Monday, 1 June 2015

Apple Watch whilst driving?

Ignoring, for a moment, that it is almost certainly an issue to use an Apple Watch to mess about texting and crap whilst driving, simple as "Dangerous Driving", I was wondering it if was illegal to simple make/receive calls for example.

This is covered by section 110 of Road Vehicles (Construction and Use) Regulations 1986, it seems. It is specific legislation for using mobile phones, hand-held, whilst driving.

There seem to me (not a lawyer, remember) two reasons an Apple Watch it not prohibited by that law.

1. The definition of "hand-held" which is "a mobile telephone or other device is to be treated as hand-held if it is, or must be, held at some point during the course of making or receiving a call or performing any other interactive communication function". I would not say a watch is "held" in any way.

2. The definition of mobile phone excludes "two way radio" (which is allowed), and that is defined as something to send/receive spoken messages (which an Apple Watch can) and "designed or adapted to operate on any frequency other than 880 MHz to 915 MHz, 925 MHz to 960 MHz, 1710 MHz to 1785 MHz, 1805 MHz to 1880 MHz, 1900 MHz to 1980 MHz or 2110 MHz to 2170 MHz". This means they actually specify the bands for mobile phone use, but left out the 2.4GHz bluetooth band that the Apple Watch uses!

I suppose in many ways it is the same as a bluetooth headset, which is simple allowed for mobile phone use in cars. The issue is more to do with sending/reading emails, and texts and crap on it whilst driving.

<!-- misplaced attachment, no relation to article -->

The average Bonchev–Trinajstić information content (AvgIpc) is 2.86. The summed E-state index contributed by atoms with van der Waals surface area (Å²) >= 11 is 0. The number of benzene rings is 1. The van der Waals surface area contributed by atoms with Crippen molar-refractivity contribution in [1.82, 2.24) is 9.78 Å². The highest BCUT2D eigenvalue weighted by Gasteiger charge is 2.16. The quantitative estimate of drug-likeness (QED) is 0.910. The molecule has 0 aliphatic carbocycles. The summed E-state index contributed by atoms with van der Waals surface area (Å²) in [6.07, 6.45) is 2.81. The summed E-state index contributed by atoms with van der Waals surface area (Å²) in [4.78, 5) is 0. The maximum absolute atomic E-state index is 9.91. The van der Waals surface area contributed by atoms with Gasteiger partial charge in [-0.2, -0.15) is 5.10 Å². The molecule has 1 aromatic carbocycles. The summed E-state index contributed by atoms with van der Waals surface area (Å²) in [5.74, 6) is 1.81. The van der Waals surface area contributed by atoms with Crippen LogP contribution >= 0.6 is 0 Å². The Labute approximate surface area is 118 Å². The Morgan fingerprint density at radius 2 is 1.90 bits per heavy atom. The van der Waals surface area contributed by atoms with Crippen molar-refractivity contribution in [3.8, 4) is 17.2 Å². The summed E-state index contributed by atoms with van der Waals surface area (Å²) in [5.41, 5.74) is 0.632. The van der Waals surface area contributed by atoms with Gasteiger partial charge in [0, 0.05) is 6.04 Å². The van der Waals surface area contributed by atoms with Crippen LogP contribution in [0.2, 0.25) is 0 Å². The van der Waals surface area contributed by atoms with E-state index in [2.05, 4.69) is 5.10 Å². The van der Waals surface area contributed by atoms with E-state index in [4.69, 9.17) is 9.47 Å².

Interestingly they leave out some 4G bands too (2.6GHz), so all 4G phones that are designed to operate on frequencies outside those bands, even if not currently operating as such, are now a two-way radio, and so allowed. Actually, that would make any phone that does bluetooth a device designed it operate outside those bands (2.4GHz) and so a two-way radio. That is really badly worded double negative logic in the legislation there! Anyway, the Apple Watch only operates outside those bands.

Again, another pointless law that totally failed to keep track with technology.

7 comments:

  1. On a side note, looking at http://stakeholders.ofcom.org.uk/spectrum/spectrum-awards/4g-assignment-stage/, does that mean if you make a call on any of these new frequencies and contest a fine / points??

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    1. I am sure that if I drove, had a 4G phone, and was daft enough to use it, and got caught, all somewhat unlikely, I would try :-)

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    2. Best point this our to Nick Freeman aka Mr Loophole. Sure he could get some clients off with that :p

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  2. I am not a fan of technology-specific legislation, particularly where there is already a pretty good, broader, equivalent on the statute books. I suspect that you could probably get a rather hard time under this:

    http://www.legislation.gov.uk/ukpga/1988/52/section/3

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    1. Indeed, just showing how the law for mobile phones was not even needed.

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  3. So, instead of working on an "default deny, explicitly allow 2-way radios" law, they used a "default allow, explicitly deny a definition of mobile phones"... Somebody through a "Security 101" book at them!

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  4. Completely pointless law, as they can always get you for driving whilst not in proper control.

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